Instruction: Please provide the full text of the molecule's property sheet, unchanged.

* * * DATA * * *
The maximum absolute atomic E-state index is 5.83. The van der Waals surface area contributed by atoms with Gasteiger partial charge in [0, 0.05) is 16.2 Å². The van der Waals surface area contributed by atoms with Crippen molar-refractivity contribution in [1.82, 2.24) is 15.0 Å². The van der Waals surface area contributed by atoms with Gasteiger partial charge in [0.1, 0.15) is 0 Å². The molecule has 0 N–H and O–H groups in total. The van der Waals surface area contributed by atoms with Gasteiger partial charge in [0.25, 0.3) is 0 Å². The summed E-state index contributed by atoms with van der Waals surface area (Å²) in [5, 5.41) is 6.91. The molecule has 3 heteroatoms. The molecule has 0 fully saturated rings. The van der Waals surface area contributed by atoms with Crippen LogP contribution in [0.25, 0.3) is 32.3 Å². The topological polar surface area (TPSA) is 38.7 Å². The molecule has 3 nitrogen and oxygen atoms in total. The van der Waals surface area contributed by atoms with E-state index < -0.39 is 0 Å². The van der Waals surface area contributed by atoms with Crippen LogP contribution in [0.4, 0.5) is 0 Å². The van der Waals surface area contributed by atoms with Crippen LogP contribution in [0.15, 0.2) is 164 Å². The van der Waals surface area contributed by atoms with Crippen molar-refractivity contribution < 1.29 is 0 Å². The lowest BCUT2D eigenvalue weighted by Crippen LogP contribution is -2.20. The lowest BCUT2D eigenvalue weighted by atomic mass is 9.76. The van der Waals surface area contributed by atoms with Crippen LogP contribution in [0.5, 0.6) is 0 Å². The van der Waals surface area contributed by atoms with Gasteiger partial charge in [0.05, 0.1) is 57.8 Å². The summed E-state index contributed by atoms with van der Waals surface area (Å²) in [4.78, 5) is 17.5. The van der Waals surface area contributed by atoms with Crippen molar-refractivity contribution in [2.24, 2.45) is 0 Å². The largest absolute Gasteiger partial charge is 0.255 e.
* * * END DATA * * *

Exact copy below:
The maximum absolute atomic E-state index is 5.83. The van der Waals surface area contributed by atoms with Gasteiger partial charge in [0, 0.05) is 16.2 Å². The van der Waals surface area contributed by atoms with Crippen molar-refractivity contribution in [1.82, 2.24) is 15.0 Å². The van der Waals surface area contributed by atoms with Gasteiger partial charge in [0.1, 0.15) is 0 Å². The molecule has 0 N–H and O–H groups in total. The van der Waals surface area contributed by atoms with Gasteiger partial charge in [0.25, 0.3) is 0 Å². The summed E-state index contributed by atoms with van der Waals surface area (Å²) in [5, 5.41) is 6.91. The molecule has 3 heteroatoms. The molecule has 0 fully saturated rings. The van der Waals surface area contributed by atoms with Crippen LogP contribution in [0.25, 0.3) is 32.3 Å². The topological polar surface area (TPSA) is 38.7 Å². The molecule has 3 nitrogen and oxygen atoms in total. The van der Waals surface area contributed by atoms with E-state index < -0.39 is 0 Å². The van der Waals surface area contributed by atoms with Crippen LogP contribution in [0.4, 0.5) is 0 Å². The van der Waals surface area contributed by atoms with Crippen LogP contribution in [0.15, 0.2) is 164 Å². The van der Waals surface area contributed by atoms with Crippen molar-refractivity contribution < 1.29 is 0 Å². The lowest BCUT2D eigenvalue weighted by Crippen LogP contribution is -2.20. The lowest BCUT2D eigenvalue weighted by atomic mass is 9.76. The van der Waals surface area contributed by atoms with Crippen LogP contribution in [0.5, 0.6) is 0 Å². The van der Waals surface area contributed by atoms with Gasteiger partial charge in [0.05, 0.1) is 57.8 Å². The summed E-state index contributed by atoms with van der Waals surface area (Å²) in [4.78, 5) is 17.5. The van der Waals surface area contributed by atoms with Crippen molar-refractivity contribution in [2.24, 2.45) is 0 Å². The largest absolute Gasteiger partial charge is 0.255 e.